Amazing day on the Malverns - 22 paragliders, 3 hg's and 1 rigid at one stage
    Moderate easterly quite strong on top at times, a few rusty takeoffs! Inversion 1000ft above take-off rising to 1500ft later on. Drifted over the back for about 5km, but landed in no-mans-land and had a long walk to a road with cars on it.
    Test flying new Ozone Vulcan - very agile, good speed
(Tell us more! DD)
    Evening spent floating down to Worcester beacon and back, someone had set fire to it
(and donwed a PG!), play just upwind of the smoke watching the firemen trying to beat the flames out!


Saturday 22nd / Sunday 23rd March 2003

Report from Dave Daniels.

    Lies, damned lies, statistics, fantasy and weather forecasts!

    Saturday

    Friday's forecast a pleasant 10mph from the East on the S Coast became 30+mph for most of the day. 
    Sunday - Friday and Saturdays forecasts both gave Easterly @ 10mph, increasing slightly around lunchtime and then veering to S @ 8mph by 5pm. This materialised as NE @ 14MPH at 9am, that then easterly @ 8/12mph for the rest of the day and never went south at all. 
    For the record - from Monday to Thursday last week the forecast had been for SSE/SSW @ 8/12mph for the whole weekend. 

    See an animation of their changes in mind over the previous 2 weeks for the synoptic for 12am Sat. When you look at this - it's easy to think that it don't change too much some days - but concentrate on S England and it's all over the place until +84 hours - but even when the synoptic stabilizes they continue to change their minds as to the wind we'll actually get an then they get it wrong anyway.

    The flying .....  (did I say "flying"?)
    Saturday - So - on Friday evening they decided it was going to be easterly 10mph - but after last weekend (and with the same inversion that metcheck,com blamed for the higher winds than anticipated still in position) I decided to get up early and fly before it was blown out. Great theory - and the wind WAS 10mph, but on Protland it was NNE/NE at 6am. I waited around for a while - stood under the Wendy Windblows anemometer that was giving E @ 10mph and measured NE @ 9mph - same at the Bill and on the causeway and went back to the caravan.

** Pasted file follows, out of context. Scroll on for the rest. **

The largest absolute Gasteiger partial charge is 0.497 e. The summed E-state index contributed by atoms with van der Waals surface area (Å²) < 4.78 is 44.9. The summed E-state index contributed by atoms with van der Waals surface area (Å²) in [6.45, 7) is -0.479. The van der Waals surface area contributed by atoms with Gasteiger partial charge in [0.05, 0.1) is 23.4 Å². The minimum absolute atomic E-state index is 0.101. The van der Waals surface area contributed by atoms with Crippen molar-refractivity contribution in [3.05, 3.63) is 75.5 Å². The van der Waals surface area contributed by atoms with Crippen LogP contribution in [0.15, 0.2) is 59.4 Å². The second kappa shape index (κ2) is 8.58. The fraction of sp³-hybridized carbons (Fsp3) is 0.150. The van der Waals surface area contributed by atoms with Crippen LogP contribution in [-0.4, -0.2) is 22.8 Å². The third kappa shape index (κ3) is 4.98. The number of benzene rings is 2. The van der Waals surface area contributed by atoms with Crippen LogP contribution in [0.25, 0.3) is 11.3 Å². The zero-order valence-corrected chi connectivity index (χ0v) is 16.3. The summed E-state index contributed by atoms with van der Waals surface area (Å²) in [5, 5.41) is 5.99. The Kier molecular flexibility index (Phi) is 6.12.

Hearing that Jon Harvey was heading to Condor's easterly at Cooney Castle
(Jon tells me today that this site is now closed UFN for lambing!), I went to join him. Bang onto the hill @ 15mph seemed OK. Jon launched and went down, I followed. 15mph on a hill and NO lift? It seems that the very cold night (-2C when I had got up earlier) and the inversion seemed to make the wind blow across the top of the valley and produce no vertical component. Others turned up and watched Jon demonstrate a couple more times, Harriet P launched and went up, followed by one other Condor's member. Then, several minutes later they descended to earth at speeds that suggested sink in wave from the hills in front.
    Surely the wind would die at the end of the day - so back to Portland to find ZZ and Paul K there with the wind howling - although Paul told me that it was perfect at about 10am but was reluctant to fly there on his own. Not willing to be defeated, Paul and I went for a coffee and returned 90 minutes later to find Adrian B also waiting for the wind to die down. An hour's wait and Adrian departed while the temperature dropped and eventually - with 30mph gusts only 20 mins berfore sunset - we decided to give it a miss.

    Sunday

    Paul and I had decided that early would be a good bet - but Wendy was giving force 4 at 5:30am so I went back to sleep.